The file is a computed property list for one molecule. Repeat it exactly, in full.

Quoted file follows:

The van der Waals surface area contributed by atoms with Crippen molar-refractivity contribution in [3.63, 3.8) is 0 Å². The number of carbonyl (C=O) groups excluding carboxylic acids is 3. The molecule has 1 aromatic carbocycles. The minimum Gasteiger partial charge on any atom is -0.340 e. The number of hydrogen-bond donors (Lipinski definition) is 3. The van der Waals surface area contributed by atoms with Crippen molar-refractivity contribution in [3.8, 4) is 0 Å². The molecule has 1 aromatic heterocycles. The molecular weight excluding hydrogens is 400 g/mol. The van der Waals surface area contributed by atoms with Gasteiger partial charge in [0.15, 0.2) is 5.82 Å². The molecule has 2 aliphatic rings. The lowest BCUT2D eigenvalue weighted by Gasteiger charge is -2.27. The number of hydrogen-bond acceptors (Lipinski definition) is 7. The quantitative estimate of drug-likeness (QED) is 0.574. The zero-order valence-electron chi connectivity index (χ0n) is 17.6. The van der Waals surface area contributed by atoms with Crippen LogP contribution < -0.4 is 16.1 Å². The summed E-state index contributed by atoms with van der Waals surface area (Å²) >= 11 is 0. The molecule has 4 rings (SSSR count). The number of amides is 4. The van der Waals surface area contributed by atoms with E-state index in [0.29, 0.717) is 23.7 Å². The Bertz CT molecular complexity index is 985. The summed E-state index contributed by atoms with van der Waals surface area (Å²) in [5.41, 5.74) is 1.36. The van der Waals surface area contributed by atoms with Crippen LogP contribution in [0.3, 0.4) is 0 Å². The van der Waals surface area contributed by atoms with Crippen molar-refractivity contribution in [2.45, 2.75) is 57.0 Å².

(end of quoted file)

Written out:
The van der Waals surface area contributed by atoms with Crippen molar-refractivity contribution in [3.63, 3.8) is 0 Å². The number of carbonyl (C=O) groups excluding carboxylic acids is 3. The molecule has 1 aromatic carbocycles. The minimum Gasteiger partial charge on any atom is -0.340 e. The number of hydrogen-bond donors (Lipinski definition) is 3. The van der Waals surface area contributed by atoms with Crippen molar-refractivity contribution in [3.8, 4) is 0 Å². The molecule has 1 aromatic heterocycles. The molecular weight excluding hydrogens is 400 g/mol. The van der Waals surface area contributed by atoms with Gasteiger partial charge in [0.15, 0.2) is 5.82 Å². The molecule has 2 aliphatic rings. The lowest BCUT2D eigenvalue weighted by Gasteiger charge is -2.27. The number of hydrogen-bond acceptors (Lipinski definition) is 7. The quantitative estimate of drug-likeness (QED) is 0.574. The zero-order valence-electron chi connectivity index (χ0n) is 17.6. The van der Waals surface area contributed by atoms with Crippen LogP contribution < -0.4 is 16.1 Å². The summed E-state index contributed by atoms with van der Waals surface area (Å²) >= 11 is 0. The molecule has 4 rings (SSSR count). The number of amides is 4. The van der Waals surface area contributed by atoms with E-state index in [0.29, 0.717) is 23.7 Å². The Bertz CT molecular complexity index is 985. The summed E-state index contributed by atoms with van der Waals surface area (Å²) in [5.41, 5.74) is 1.36. The van der Waals surface area contributed by atoms with Crippen LogP contribution in [0.3, 0.4) is 0 Å². The van der Waals surface area contributed by atoms with Crippen molar-refractivity contribution in [2.45, 2.75) is 57.0 Å².